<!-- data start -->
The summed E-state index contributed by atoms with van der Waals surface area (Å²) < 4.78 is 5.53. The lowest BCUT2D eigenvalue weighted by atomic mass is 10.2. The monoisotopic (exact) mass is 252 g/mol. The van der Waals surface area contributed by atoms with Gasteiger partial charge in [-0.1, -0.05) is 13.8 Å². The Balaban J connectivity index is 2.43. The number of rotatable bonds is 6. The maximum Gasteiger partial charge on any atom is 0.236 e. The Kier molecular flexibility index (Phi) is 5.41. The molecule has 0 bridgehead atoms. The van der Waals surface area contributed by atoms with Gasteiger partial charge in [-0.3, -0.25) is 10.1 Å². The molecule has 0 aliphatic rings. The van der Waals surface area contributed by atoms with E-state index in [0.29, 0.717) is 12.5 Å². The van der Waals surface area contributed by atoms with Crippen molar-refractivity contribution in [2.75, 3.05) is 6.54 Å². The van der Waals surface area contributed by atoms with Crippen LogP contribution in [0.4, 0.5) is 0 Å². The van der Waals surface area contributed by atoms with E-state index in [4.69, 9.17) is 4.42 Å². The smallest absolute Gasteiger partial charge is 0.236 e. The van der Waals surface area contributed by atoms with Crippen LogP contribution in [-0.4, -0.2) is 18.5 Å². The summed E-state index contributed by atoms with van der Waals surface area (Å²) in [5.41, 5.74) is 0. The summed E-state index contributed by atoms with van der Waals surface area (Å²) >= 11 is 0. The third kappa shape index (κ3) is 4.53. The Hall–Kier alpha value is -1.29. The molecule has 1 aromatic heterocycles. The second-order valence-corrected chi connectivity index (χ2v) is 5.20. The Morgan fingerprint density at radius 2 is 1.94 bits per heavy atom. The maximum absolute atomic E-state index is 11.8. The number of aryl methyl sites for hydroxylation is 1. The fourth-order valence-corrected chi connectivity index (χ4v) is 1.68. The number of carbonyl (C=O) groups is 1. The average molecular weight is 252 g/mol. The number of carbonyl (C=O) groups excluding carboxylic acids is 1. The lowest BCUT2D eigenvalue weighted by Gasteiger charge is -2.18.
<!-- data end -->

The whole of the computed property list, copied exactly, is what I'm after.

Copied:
The summed E-state index contributed by atoms with van der Waals surface area (Å²) < 4.78 is 5.53. The lowest BCUT2D eigenvalue weighted by atomic mass is 10.2. The monoisotopic (exact) mass is 252 g/mol. The van der Waals surface area contributed by atoms with Gasteiger partial charge in [-0.1, -0.05) is 13.8 Å². The Balaban J connectivity index is 2.43. The number of rotatable bonds is 6. The maximum Gasteiger partial charge on any atom is 0.236 e. The Kier molecular flexibility index (Phi) is 5.41. The molecule has 0 bridgehead atoms. The van der Waals surface area contributed by atoms with Gasteiger partial charge in [-0.3, -0.25) is 10.1 Å². The molecule has 0 aliphatic rings. The van der Waals surface area contributed by atoms with E-state index in [0.29, 0.717) is 12.5 Å². The van der Waals surface area contributed by atoms with Crippen molar-refractivity contribution in [2.75, 3.05) is 6.54 Å². The van der Waals surface area contributed by atoms with Crippen LogP contribution in [0.4, 0.5) is 0 Å². The van der Waals surface area contributed by atoms with E-state index in [4.69, 9.17) is 4.42 Å². The smallest absolute Gasteiger partial charge is 0.236 e. The van der Waals surface area contributed by atoms with Crippen LogP contribution in [-0.4, -0.2) is 18.5 Å². The summed E-state index contributed by atoms with van der Waals surface area (Å²) in [5.41, 5.74) is 0. The summed E-state index contributed by atoms with van der Waals surface area (Å²) >= 11 is 0. The third kappa shape index (κ3) is 4.53. The Hall–Kier alpha value is -1.29. The molecule has 1 aromatic heterocycles. The second-order valence-corrected chi connectivity index (χ2v) is 5.20. The Morgan fingerprint density at radius 2 is 1.94 bits per heavy atom. The maximum absolute atomic E-state index is 11.8. The number of aryl methyl sites for hydroxylation is 1. The fourth-order valence-corrected chi connectivity index (χ4v) is 1.68. The number of carbonyl (C=O) groups is 1. The average molecular weight is 252 g/mol. The number of carbonyl (C=O) groups excluding carboxylic acids is 1. The lowest BCUT2D eigenvalue weighted by Gasteiger charge is -2.18.